U.S. Extends Iran Nuclear Sanctions Relief, Adds Other Sanctions
U.S. President Donald Trump's administration is extending sanctions relief for Iran that was granted under the 2015 nuclear agreement, while imposing new economic penalties over Iranian ballistic-missile activity.
The State Department says it is telling Congress it will continue to waive sanctions on Iran as part of the 2015 nuclear deal. The decision comes just before the Obama administration's last six-month waiver expires.
Trump was elected after warning during his presidential campaign that he might cancel the agreement.
While the waiver on the nuclear-related sanctions was renewed, the U.S. Treasury imposed new measures to punish two Iranian defense officials, an Iranian company and members of a China-based network for supporting Iran's ballistic-missile program.
The Iranian officials sanctioned on May 17 are Morteza Farasatpour and Rahim Ahmadi.
Farasatpour coordinated the sale and delivery of explosives and other materiel to a Syrian government agency, the Treasury Department said.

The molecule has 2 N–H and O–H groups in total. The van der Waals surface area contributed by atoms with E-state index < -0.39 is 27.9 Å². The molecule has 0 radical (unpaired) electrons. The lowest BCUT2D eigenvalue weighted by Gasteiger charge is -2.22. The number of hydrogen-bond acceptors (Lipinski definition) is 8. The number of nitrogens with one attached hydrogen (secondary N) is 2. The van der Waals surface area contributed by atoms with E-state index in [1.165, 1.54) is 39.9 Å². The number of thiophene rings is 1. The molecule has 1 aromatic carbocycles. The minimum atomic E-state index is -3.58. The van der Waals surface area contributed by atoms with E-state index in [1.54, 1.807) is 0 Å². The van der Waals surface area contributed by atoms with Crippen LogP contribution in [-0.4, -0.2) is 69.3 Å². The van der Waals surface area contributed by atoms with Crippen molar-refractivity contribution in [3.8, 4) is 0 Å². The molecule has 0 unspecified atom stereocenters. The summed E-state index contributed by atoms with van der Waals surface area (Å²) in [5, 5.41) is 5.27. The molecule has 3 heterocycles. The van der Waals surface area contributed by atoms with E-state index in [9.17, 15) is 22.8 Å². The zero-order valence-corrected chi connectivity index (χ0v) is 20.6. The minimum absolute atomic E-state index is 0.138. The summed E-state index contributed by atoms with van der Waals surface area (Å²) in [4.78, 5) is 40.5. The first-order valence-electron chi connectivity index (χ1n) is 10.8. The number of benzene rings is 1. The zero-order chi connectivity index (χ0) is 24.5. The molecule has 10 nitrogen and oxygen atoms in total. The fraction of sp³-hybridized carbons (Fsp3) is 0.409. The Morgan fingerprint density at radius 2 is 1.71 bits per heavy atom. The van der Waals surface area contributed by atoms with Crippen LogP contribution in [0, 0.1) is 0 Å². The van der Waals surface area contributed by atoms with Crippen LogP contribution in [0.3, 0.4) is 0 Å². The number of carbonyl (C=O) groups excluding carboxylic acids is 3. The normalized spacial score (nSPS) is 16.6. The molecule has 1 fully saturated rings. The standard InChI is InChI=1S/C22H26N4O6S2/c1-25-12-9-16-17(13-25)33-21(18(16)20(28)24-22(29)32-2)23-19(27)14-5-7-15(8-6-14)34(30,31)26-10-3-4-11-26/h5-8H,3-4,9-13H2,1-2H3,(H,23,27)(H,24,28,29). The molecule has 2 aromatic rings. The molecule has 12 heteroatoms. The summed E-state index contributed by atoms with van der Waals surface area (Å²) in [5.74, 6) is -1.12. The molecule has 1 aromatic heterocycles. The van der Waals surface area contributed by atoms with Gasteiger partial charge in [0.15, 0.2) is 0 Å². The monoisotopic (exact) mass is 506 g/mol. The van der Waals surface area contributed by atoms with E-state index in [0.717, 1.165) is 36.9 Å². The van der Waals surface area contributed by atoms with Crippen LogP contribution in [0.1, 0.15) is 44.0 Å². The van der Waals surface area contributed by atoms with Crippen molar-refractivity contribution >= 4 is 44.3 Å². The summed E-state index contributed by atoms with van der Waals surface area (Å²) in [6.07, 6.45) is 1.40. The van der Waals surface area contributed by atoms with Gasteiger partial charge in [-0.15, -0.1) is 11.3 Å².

Ahmadi is the director of Iran's Shahid Bakeri Industries Group, which is responsible for Iran's solid-fuel ballistic-missile program, the Treasury statement said.
The sanctions "for proliferation activities in support of a key designated Iranian defense entity" also apply to Chinese national Ruan Runling and three China-based companies associated with Ruan -- Shanghai North Begins International, Shangai Gang Quan Trade Co., and Shanghai North Transway International Trading Co., the statement said.
The decision not to renew sanctions comes just two days before Iran is due to hold a presidential election and may prove a boost for President Hassan Rohani, who signed the deal and is seeking reelection.
Under the terms of the 2015 deal, the previous U.S. administration of President Barack Obama agreed to waive sanctions on Iran's nuclear program in return for strict controls to prevent it from developing atomic weapons.
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